The infectious disease expert is concerned most about the “rapid transmissibility” taking place outside of China, along with the many unanswered questions about the virus and the lack of available testing. 

Has the Coronavirus Changed How Dr. Kullar Lives Her Life?

She tells The Doctors she has accelerated her infection prevention methods like hand washing and now carries hand sanitizer and wipes with her, along with being mindful about touching her face. She shares she has also cut down on her travel, limiting it to essential travel only.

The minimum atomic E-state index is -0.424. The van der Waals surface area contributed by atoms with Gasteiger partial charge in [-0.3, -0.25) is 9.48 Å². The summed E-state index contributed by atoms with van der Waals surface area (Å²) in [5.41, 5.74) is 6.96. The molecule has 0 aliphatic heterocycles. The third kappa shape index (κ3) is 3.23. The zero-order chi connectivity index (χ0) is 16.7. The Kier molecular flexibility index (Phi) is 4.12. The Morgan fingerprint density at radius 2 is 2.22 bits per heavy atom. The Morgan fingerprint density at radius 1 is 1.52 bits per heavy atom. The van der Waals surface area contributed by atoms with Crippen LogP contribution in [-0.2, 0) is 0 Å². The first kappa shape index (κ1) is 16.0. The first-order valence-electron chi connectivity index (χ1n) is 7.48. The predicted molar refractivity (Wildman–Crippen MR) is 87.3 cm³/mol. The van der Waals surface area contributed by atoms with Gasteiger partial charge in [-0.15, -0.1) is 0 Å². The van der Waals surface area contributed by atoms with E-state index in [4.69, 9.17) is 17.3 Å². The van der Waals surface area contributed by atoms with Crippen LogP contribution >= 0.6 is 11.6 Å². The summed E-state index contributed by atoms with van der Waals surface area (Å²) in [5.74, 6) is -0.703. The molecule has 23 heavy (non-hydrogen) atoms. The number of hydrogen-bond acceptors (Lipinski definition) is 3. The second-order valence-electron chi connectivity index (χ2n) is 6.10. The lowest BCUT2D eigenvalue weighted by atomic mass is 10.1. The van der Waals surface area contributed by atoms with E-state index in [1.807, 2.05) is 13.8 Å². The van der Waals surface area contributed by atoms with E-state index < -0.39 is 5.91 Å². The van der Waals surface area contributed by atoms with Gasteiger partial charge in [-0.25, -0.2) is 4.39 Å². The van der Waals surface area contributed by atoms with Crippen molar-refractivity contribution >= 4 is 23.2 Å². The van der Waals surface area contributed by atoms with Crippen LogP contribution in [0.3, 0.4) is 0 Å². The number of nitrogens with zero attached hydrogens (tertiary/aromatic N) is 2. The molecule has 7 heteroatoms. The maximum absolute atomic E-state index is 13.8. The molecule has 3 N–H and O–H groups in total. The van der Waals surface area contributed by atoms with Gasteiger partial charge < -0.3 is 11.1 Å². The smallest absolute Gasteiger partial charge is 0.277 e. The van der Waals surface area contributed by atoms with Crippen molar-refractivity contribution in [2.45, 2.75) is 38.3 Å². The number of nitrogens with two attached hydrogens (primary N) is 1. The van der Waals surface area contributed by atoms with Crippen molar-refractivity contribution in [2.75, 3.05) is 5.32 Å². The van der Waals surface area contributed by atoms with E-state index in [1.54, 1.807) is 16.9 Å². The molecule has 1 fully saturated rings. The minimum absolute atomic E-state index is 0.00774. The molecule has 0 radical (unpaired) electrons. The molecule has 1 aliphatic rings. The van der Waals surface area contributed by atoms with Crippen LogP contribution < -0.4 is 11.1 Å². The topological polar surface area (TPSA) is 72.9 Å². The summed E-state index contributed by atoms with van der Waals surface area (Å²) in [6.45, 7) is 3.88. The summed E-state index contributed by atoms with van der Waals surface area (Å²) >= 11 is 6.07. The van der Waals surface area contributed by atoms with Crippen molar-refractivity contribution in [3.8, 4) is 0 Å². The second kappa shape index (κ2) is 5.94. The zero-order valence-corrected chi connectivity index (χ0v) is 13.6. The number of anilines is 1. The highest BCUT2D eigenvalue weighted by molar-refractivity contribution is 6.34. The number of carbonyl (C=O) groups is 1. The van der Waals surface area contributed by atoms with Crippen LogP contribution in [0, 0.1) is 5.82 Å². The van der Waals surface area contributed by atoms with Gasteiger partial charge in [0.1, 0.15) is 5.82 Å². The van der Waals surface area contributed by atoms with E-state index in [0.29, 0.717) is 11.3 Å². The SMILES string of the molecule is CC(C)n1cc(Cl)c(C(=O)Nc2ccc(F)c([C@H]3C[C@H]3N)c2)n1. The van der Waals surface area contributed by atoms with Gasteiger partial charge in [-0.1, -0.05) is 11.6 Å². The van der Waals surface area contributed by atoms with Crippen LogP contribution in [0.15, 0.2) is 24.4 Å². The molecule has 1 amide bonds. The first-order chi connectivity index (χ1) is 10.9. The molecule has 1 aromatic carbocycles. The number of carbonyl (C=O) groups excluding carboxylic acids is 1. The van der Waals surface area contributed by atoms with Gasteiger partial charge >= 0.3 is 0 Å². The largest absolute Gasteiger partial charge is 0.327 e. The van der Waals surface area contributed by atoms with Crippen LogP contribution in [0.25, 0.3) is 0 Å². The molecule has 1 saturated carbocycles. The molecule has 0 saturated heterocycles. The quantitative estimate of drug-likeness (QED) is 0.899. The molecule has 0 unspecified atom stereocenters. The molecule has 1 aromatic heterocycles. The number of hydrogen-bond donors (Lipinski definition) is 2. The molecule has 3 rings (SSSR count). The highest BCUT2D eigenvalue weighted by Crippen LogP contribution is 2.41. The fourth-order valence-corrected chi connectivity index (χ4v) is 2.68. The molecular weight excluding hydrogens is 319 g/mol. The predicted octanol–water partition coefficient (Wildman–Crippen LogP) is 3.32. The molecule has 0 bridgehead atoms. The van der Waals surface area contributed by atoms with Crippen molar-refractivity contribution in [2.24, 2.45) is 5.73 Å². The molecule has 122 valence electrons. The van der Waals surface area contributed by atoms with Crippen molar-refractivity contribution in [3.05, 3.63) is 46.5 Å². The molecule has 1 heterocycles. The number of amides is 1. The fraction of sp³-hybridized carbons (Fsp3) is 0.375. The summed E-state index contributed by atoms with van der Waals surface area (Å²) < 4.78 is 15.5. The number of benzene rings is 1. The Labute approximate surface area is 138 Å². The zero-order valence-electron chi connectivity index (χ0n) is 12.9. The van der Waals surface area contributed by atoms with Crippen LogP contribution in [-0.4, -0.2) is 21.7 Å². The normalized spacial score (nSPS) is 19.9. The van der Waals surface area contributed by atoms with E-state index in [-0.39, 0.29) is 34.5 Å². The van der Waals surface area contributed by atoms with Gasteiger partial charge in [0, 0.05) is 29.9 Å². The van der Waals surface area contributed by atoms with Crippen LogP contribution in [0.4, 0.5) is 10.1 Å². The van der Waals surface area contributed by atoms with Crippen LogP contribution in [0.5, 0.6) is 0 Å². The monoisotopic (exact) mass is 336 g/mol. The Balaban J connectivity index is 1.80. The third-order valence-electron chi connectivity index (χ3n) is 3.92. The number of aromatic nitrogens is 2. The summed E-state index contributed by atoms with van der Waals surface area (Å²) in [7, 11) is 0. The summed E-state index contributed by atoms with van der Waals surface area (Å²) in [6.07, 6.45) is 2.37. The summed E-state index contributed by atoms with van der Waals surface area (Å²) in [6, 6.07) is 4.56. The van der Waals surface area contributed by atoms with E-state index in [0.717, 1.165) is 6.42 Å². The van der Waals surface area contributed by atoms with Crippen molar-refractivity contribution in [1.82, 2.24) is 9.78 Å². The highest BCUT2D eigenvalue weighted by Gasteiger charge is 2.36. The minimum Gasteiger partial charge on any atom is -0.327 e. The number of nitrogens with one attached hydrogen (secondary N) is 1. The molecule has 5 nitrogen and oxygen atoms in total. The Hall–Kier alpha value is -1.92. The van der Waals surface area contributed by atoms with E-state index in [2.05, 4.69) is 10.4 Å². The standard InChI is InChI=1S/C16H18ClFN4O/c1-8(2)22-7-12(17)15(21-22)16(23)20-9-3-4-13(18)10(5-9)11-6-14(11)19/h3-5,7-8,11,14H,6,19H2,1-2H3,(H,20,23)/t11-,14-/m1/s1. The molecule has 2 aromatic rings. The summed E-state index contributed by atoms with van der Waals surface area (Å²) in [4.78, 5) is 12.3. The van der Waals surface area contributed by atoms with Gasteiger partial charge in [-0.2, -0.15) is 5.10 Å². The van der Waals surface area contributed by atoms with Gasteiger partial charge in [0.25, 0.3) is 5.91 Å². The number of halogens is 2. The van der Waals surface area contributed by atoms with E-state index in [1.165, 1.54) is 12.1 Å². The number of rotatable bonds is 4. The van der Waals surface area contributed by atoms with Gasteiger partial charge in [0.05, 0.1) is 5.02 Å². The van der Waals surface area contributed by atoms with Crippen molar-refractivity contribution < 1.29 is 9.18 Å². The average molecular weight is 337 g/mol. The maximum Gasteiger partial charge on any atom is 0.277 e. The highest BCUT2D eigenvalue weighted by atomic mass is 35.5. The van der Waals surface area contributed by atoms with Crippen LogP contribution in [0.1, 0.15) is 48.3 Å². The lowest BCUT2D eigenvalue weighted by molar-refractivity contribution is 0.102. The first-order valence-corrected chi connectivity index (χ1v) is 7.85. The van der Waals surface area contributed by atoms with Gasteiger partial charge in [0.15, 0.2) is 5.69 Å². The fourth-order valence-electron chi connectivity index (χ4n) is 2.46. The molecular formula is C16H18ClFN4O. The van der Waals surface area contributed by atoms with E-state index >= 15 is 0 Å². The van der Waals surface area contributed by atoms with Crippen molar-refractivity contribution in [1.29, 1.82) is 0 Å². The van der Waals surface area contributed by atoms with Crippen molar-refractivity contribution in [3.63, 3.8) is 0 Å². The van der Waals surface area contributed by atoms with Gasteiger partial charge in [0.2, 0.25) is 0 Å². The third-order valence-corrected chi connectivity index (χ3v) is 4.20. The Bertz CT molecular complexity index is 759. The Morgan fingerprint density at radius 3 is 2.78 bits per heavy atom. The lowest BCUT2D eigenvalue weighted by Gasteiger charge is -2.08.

Is Dr. Kullar Hopeful about Any Aspect of the Coronavirus?

She says the CDC and local health authorities in America deserve credit for their rapid response and handling of the issue thus far. “We are ready for an outbreak if this should come to pandemic standpoint,” she tells The Doctors, noting our experts and preparatory measures in America are the best. Adding, “We have handled these situations in the past and we are very well-equipped… we have full support to prevent this from being a pandemic and to keep us all safe. There is a light at the end of the tunnel.”

Get the latest information on the coronavirus from the Centers for Disease Control and Prevention and the World Health Organization and learn about the virus and its symptoms, prevention methods and what to do if you infected.


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Playing Dr. Travis Stork on Face Masks During the Coronavirus Outbreak